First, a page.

CUNUPIA FC coach Michael De Four is unamused by ousted TTFA president William Wallace's promise to convene a meeting of TTFA members if Justice Carol Gobin rules in his favour in their High Court battle against FIFA.
The TTFA will know on Tuesday, at 3 pm, if FIFA’s decision to remove Wallace and his executive from the helm of the local football body in March, and appoint a normalisation committee, was justified or in violation of local laws.
Justice Gobin said at a virtual hearing on Friday that she will give her decision by e-mail. FIFA suspended the TTFA on September 24 for persisting with the legal battle in the local court.
On Friday, Wallace vowed, if successful, to stick to his word and immediately convene a meeting with the TTFA members to chart a way forward.
In an immediate response, De Four expressed scepticism about Wallace's sincerity given United TTFA's failure to pull their legal challenge against FIFA from the local court before FIFA's deadline.
He said, “They’re playing games with people. He said he would call another meeting? But didn’t he call a meeting sometime aback? Did he follow through with what was agreed upon at that meeting? How would members be certain that he would stick to his word this time around? Leaders don’t think subjectively.
“I have issues with the level of objectivity he has displayed. Every single football club and footballer in TT is subject to lose because of this. That idea (another meeting) doesn’t sound very much as if you’re functioning like a person who has an idea of how to run the business of football. Because that incorporates strategic management with a specific plan, goal and aim.”
Cunupia FC recently filed an affidavit in the local court challenging William Wallace’s failure to meet FIFA’s September 23 (3 pm) deadline to withdraw the matter against the sport’s governing body.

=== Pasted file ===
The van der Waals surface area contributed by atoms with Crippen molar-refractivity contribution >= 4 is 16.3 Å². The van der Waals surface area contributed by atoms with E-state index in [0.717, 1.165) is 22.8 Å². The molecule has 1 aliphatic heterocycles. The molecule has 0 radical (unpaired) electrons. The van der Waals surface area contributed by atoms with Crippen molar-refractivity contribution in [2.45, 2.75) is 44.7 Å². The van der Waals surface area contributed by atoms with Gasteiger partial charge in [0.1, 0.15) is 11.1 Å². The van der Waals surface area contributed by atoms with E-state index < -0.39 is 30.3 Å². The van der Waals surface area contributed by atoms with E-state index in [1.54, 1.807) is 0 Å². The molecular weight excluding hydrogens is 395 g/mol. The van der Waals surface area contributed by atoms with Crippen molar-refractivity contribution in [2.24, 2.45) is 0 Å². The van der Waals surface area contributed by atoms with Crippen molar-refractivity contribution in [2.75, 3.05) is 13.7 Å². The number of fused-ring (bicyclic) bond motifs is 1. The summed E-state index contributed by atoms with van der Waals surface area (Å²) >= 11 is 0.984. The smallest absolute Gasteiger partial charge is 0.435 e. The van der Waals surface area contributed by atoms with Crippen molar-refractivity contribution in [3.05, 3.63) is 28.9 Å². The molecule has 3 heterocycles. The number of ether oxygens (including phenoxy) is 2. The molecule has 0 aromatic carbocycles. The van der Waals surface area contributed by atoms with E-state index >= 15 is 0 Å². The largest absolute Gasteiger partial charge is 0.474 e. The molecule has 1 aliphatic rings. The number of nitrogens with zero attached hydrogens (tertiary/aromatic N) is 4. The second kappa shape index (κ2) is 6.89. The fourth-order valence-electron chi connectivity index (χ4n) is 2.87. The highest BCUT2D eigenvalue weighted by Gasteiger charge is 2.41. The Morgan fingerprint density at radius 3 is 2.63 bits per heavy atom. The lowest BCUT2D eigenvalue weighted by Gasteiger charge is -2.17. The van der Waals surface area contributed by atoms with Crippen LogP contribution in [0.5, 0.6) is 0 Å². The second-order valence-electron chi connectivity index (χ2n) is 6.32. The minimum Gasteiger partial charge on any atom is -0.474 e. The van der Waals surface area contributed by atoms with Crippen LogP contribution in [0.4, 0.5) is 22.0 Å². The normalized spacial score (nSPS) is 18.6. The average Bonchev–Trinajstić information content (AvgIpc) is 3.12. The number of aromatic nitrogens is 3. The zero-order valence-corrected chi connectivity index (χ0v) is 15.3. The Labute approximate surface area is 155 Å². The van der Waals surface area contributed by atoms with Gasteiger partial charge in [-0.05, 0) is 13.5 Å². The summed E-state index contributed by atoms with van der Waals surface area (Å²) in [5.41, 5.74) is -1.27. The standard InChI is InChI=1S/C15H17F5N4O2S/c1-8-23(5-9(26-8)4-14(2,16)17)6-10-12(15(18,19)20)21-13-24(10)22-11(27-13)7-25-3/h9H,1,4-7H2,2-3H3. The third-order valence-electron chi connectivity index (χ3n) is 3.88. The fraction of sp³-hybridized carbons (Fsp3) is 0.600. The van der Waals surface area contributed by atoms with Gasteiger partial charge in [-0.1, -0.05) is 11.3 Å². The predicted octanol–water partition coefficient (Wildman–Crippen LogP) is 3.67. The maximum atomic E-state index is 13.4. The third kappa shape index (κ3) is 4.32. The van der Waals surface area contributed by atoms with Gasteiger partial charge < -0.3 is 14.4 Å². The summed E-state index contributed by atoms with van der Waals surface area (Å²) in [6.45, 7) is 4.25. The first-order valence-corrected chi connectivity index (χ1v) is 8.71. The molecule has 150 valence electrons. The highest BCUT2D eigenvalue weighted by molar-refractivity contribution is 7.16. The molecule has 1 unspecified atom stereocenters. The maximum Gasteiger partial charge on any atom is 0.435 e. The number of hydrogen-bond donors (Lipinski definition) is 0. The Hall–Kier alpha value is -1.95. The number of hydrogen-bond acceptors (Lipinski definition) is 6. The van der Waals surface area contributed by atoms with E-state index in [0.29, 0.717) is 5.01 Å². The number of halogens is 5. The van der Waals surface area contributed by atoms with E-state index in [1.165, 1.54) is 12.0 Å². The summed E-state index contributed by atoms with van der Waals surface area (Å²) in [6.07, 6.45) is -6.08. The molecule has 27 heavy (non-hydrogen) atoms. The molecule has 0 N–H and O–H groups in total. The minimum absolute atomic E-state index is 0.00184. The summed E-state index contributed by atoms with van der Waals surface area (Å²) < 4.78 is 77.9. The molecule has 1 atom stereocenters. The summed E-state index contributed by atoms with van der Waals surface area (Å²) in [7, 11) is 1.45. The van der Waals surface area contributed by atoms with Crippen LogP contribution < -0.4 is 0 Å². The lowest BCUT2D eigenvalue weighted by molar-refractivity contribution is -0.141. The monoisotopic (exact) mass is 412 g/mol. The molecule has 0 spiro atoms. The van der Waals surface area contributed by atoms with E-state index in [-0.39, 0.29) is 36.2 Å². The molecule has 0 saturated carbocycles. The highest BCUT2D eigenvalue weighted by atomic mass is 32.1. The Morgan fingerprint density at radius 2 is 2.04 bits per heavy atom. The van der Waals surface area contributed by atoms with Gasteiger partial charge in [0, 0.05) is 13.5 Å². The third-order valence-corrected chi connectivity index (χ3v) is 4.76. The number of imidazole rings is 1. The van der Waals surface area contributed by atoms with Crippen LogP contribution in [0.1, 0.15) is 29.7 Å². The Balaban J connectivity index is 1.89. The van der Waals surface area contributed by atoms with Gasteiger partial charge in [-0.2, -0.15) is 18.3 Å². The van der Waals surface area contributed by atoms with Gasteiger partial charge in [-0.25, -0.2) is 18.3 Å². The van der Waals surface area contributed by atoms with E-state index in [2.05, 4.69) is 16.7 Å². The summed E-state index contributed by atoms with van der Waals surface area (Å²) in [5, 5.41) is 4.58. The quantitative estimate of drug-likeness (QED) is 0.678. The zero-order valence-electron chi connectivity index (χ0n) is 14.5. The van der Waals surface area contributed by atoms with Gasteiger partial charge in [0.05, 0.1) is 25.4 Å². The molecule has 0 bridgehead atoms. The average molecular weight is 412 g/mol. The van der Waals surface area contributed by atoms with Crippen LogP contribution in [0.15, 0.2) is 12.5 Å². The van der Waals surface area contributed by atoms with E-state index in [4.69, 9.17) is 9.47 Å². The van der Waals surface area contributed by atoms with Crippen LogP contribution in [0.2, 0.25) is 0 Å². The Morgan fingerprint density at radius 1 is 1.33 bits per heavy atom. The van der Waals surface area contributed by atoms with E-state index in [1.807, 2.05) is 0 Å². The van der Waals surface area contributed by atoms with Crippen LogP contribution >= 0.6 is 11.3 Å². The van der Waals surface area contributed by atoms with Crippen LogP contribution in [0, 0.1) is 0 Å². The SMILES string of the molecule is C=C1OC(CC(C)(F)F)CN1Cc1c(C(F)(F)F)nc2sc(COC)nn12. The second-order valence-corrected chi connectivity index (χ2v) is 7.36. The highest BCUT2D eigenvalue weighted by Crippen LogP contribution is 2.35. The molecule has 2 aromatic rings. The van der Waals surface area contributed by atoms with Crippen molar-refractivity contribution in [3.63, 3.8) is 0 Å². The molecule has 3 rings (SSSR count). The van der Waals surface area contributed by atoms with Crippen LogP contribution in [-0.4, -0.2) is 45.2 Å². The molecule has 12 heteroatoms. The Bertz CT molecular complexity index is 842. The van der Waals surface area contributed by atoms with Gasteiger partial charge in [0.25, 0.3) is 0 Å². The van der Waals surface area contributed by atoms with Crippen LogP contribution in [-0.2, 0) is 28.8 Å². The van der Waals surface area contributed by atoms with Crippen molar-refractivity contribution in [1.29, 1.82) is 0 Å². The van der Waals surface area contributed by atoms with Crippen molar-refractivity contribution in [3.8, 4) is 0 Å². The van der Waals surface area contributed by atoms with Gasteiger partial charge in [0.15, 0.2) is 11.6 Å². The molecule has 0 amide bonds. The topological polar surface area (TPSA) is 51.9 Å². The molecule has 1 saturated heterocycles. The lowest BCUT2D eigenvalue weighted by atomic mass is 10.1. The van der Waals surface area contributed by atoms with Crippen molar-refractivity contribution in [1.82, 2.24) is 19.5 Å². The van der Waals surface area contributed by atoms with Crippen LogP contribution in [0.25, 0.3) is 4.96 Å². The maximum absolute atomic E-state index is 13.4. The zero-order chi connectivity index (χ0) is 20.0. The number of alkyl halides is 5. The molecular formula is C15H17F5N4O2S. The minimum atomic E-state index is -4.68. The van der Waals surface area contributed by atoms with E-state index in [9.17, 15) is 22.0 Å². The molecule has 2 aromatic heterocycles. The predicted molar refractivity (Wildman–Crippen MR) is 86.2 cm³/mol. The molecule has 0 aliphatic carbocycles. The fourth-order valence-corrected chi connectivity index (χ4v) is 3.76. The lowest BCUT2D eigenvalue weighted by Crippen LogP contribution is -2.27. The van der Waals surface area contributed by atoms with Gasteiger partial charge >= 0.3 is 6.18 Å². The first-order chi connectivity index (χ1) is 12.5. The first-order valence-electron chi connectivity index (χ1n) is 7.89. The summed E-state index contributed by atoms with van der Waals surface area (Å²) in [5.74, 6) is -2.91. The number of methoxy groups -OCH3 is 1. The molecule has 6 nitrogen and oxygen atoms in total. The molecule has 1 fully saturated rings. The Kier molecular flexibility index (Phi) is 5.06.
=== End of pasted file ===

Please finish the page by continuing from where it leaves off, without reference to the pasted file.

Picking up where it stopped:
De Four believes Wallace reneged on his word, after an informal meeting of the TTFA membership on September 22, when the removed president gave assurance that he would withdraw the legal claim to ensure TT did not face sanctions.
Wallace and his executive did in fact submit the withdrawal, but two minutes past the deadline.
Initially, Wallace was given until September 16 to withdraw the case but failed to do so. This deadline was then extended until September 23.
De Four believes TT's football suspension has cost the club an approximate $4.5 million of investment. It is on this grounds that the club has begun legal proceedings against Wallace and vice-presidents Clynt Taylor and Joseph Sam Phillips.
“We’ve filed an affidavit and we’re in the process of having the matter brought before the court. This matter is presently in its embryonic stage. The club feels disenfranchised and the actions that led up to TT being suspended were reckless. A lot of people have been affected negatively and as such, these are the consequences,” said De Four.
The club has retained the services of attorney Peter Taylor to handle this legal matter.
Taylor said on Friday, “This was more like a shot across the bow to express their (club) consternation at the position taken by the leadership of the TTFA. I still have to take instructions from them going forward.”
At the informal meeting, held virtually on the night before FIFA’s deadline, the majority of TTFA members voted to end United TTFA’s court action against FIFA.